# Laplace Transforms and Phasors in Circuit Analysis

1. Jan 11, 2012

### paul2211

So last semester, I had a Circuit Analysis course where I learned about phasors. Basically, when dealing with AC circuits, I should convert everything to the frequency domain where $X = j\omega L$ and $X = \frac{1}{j\omega C}$. I feel like I understood this part really well.

However, in Circuits II, my prof was used Laplace transforms when dealing with DC circuits (at least I think?) involving capacitors and inductors and derived the same result for their reactance. I'm really confused at how he did this because aren't inductors just treated as short and capacitors as open circuits?

Also, are Laplace transforms and phasors related? They produced the same impedences, but they feel too different to be the same...

I hope I made my questions clear because I am currently very confused, and thanks in advance.

2. Jan 11, 2012

### Bassalisk

I think you studied circuit analysis related to transient processes. Am I right?

If so, no, in DC analysis when you are studying transient processes, capacitor doesn't act like an open, and inductor doesn't act like a short circuit.

It has a transient process that LEADS to that.

3. Jan 11, 2012

### DragonPetter

In beginning circuit theory, you learn a natural response and a forced response when you work with phasors.

The forced response is what you see at DC and this is when dv/dt or di/dt are 0 and you can consider the circuit in DC, and the natural response is when you have transients. You learn these ideas in the time domain.

The laplace transform changes your time information in complex number phasors into frequency information using the e^(-jwt+sigma) kernel

This is tied to the laplace transform, which is in the frequency domain and is in terms of a transfer function. When you let s = 0, this means you are setting the frequency to 0, and this corresponds to the forced, DC, steady-state response, or at t = infinity. Same goes when you set s = infinity as in infinite frequency, you approach t = 0 and are looking at the transients.

So to answer your question, laplace transforms and phasors are representing the same information. However, laplace transforms reveal information more easily and are easier to work with, since convolution becomes multiplication in the frequency domain. Also, in the laplace domain, s = jw, and so the impedance of a capacitor is 1/sC which is like you wrote. The best way to see the relation is when you look at euler's identity and see that a time domain sine wave is composed of complex exponentials much like you see in the laplace kernel.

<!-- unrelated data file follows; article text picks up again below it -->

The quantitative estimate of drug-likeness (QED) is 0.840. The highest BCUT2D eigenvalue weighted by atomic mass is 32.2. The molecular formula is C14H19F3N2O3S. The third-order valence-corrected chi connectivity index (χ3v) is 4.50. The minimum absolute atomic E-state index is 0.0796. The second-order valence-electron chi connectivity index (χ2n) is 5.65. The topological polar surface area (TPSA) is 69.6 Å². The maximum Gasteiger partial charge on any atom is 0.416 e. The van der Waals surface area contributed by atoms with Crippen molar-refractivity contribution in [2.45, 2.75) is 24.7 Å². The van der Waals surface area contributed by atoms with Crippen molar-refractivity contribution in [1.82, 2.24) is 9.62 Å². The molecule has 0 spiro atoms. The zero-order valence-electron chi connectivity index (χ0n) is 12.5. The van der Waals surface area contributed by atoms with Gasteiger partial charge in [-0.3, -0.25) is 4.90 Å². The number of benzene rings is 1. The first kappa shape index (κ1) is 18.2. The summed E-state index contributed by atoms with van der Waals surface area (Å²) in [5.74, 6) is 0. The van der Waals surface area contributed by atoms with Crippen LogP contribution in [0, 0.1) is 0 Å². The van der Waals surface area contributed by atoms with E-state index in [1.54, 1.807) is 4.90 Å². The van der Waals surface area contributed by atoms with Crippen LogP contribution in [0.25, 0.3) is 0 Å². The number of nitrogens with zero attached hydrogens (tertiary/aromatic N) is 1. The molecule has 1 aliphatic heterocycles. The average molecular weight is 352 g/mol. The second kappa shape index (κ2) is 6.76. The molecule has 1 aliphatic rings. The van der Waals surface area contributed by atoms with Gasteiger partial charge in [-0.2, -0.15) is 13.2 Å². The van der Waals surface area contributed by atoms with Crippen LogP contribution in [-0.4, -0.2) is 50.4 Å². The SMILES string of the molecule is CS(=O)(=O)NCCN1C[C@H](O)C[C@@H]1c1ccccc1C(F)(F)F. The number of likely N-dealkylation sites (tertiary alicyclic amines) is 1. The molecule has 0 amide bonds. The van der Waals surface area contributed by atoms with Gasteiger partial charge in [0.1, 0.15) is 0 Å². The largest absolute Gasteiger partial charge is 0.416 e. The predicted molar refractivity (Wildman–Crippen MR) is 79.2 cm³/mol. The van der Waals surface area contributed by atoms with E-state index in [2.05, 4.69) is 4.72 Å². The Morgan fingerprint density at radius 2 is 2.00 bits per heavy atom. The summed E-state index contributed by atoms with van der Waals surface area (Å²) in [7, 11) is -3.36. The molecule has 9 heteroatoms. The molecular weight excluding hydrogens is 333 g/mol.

As to your other question, when your professor is looking at these circuits, you must consider their initial conditions. A DC current source in the laplace domain sort of has a transient built into it, and that is that the voltage is a step from 0 to its DC value at time t = 0 in the time domain. If a capacitor's initial condition is such that it was already charged to the DC voltage of the voltage source before time t = 0, then the capacitor will look like an open. If the initial condition is that the capacitor was at 0V when the DC supply is applied, then there is a transient component that must charge the capacitor before it could ever reach the DC voltage, and this is where the impedance plays its factor and how he can derive it in the laplace domain.

Last edited: Jan 11, 2012
4. Jan 12, 2012

### DragonPetter

I just wanted to also add that although they are related, I don't know how to prove the exact relationship mathematically and if I had the time I would try to help you show that.

5. Jan 12, 2012

### Bassalisk

Yes, when you reduce s=jw you actually get Fourier transform and those phasors you are working with.

DragonPetter, very nice post.

6. Jan 13, 2012

### jim hardy

i echo sentiment above , very nice posts ...
here's what helped me:
in beginning circuit analysis courses, we use phasors and assume sinewaves.

To the point that in the beginning of our studies we forget that in nature, a sinewave is a special case. (electric company goes to a lot of trouble to make theirs fairly pure.)
but in EE we do not limit our studies to sinewaves.

I think of the phasor as representing steady state operation for sinewave input after all transients have died out.
you can think of s = jw as true for the long haul when input is a sinewave..
but that won't solve for the initial turn-on transient.

The Laplace notation gives you the initial transient response and it handles non-sinewave inputs.
so Laplace is a way more powerful tool.
like any sophisticated tool it takes practice to become adept with it.

learn to use Laplace notation even if you can't quite tie anything physical to that integral that goes out to infinity.

7. Jan 14, 2012

### paul2211

Thanks for the response you guys. They really helped me out!